South Africa’s food tourism strategy has been six years in the making, but with global and local trends pointing to the rising popularity of gastronomy attractions, the lack of a cohesive plan could hinder this sector’s growth.
One of the key takeaways from the UNTWO World Forum on Gastronomy Tourism held in October, was that gastronomy tourism is on the rise and, as such, destinations need a tourism strategy that involves all stakeholders.
Also on the list of takeaways was building a gastronomic tourism roadmap for Africa.
Responding to questions about gastronomic tourism following a recent meeting of BRICS tourism representatives in Cape Town, Tourism Minister Patricia de Lille highlighted the importance of gastronomic tourism but said: “There is a need for innovation and new products and gastronomy tourism and food has been left behind.
“The Department has been working on a gastronomy policy for the past six years, so I have brought that forward, and said, finish this policy now so that we can start implementing it.”
Provincial public consultations on the Gastronomy Tourism Framework were held during July and August with the aim of showcasing the country’s history, heritage, cultures and geographic and agricultural diversity through tourism, with a specific emphasis on sustainable tourism.
While no specific data exists for the sector, StatsSA’s domestic tourism survey data for 2022 indicates that day trippers and domestic overnight tourists spent a combined R5.5bn (€273 million) on food and beverages in 2022.
South Africa has a growing reputation as a centre for fine dining, with three South African restaurants, Fyn, Wolfgat and La Colombe ranked in the 2022 World’s 100 best restaurants list. However, there are several trends and opportunities that the country could harness outside of fine dining.
Burgeoning street food scenes
Rosemary Anderson, National Chairperson of FEDHASA, says Johannesburg and Cape Town both also have burgeoning street food scenes, and that South Africa’s diverse array of regional cuisines reflecting its multicultural population and township dining provide opportunities in gastronomic tourism for people looking for authentic and diverse dining experiences.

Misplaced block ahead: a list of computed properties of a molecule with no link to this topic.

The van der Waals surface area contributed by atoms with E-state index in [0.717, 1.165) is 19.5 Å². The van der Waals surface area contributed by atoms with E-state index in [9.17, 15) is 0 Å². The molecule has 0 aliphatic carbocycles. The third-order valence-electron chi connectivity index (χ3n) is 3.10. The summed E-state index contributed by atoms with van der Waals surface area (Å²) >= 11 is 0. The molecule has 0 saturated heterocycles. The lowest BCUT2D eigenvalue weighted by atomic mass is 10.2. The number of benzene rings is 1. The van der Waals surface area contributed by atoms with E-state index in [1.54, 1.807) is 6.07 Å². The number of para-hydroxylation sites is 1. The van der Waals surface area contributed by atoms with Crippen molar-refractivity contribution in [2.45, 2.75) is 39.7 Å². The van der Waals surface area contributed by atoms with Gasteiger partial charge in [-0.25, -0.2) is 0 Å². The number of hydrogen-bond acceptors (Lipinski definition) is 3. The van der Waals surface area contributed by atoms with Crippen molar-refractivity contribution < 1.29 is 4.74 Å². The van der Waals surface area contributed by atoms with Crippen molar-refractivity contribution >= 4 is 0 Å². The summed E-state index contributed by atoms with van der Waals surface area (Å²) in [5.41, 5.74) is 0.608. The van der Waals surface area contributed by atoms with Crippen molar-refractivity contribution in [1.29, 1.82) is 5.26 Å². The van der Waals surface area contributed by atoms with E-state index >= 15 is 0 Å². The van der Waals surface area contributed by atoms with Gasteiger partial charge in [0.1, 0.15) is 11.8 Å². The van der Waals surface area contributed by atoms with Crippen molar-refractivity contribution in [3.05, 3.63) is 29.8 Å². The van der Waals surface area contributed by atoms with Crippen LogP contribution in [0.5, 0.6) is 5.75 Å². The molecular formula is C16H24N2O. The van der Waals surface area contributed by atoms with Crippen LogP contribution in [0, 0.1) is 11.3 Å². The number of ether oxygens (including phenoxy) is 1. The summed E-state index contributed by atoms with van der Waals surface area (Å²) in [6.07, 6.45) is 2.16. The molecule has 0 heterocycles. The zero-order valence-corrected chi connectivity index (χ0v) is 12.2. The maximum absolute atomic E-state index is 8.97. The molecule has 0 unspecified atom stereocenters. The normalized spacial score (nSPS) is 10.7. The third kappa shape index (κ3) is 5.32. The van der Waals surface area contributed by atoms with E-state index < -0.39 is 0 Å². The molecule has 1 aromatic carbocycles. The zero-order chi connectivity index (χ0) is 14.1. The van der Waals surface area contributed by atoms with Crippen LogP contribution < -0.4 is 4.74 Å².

“We must leverage this diversity by promoting food tourism centred on regional specialities like Cape Malay curries, Durban's bunny chow, and Johannesburg's boerewors. These dishes provide built-in appeal for both domestic and international tourists looking for an authentic food experience,” she says.
She adds: “Township food tours and restaurants provide immersive cultural experiences that give tourists a genuine taste of township cuisines and community life. Venues that offer an authentic township dining experience should be highlighted.”
South Africa’s wine routes are already popular draw cards for tourists, and Anderson says by continually marketing established wine routes and allowing travellers to experience pairings of local cuisine and acclaimed wines, operators can showcase another side of South Africa's food culture.
According to a 2022 study by wine producer representative body Vinpro, wine tourism represents 14.7% of total turnover for wine cellars that crush grapes. However, micro wine cellars are most dependent on wine tourism, with 41.3% of their turnover coming from wine tourism activities such as wine tasting, restaurants, and other food-related activities.
“We focus a lot on wine and on the wine routes, but what has developed over the years is the beer industry,” De Lille says, while Anderson also highlighted rapid growth in artisanal and craft gin distilleries as a growing trend.
Other emerging trends identified by FEDHASA include sustainable dining practices that emphasise sustainably sourced, local ingredients, foraging tours which Anderson says tap into travellers’ desires for unique, hyperlocal culinary adventures, and traditional cooking classes that offer hands-on lessons in techniques like braai grilling and Cape Malay curry making which provide interactive ways for visitors to immerse themselves in South African food culture.
‘Significant room for growth’
Halal tourism also provides significant room for growth. According to the 2023 MasterCard Crescent Rating Muslim Travel Index, there were 110 million Muslim international travellers in 2022, accounting for 12% of all international arrivals, with this number expected to rise to 140 million this year and 230 million by 2028.
South African Tourism has identified the Middle East as a growth opportunity market, and consistently ranks in the top 10 countries in the Muslim Travel Index. Countries that score highly provide a mix of services such as the availability of prayer places and mosques, halal dining options, Muslim-friendly airports that consider the availability of prayer facilities and halal food, accommodation that offers amenities catering for Muslim travellers, and heritage experiences and attractions.
The report highlights South Africa as an example of best practice on the dining front: “South Africa prioritises halal dining by offering a wide range of halal-certified restaurants and accommodations in cities like Johannesburg, Cape Town, and Durban. Muslim travellers can enjoy diverse halal dining options, while grocery shopping and takeouts are convenient with reliable halal-certified products.”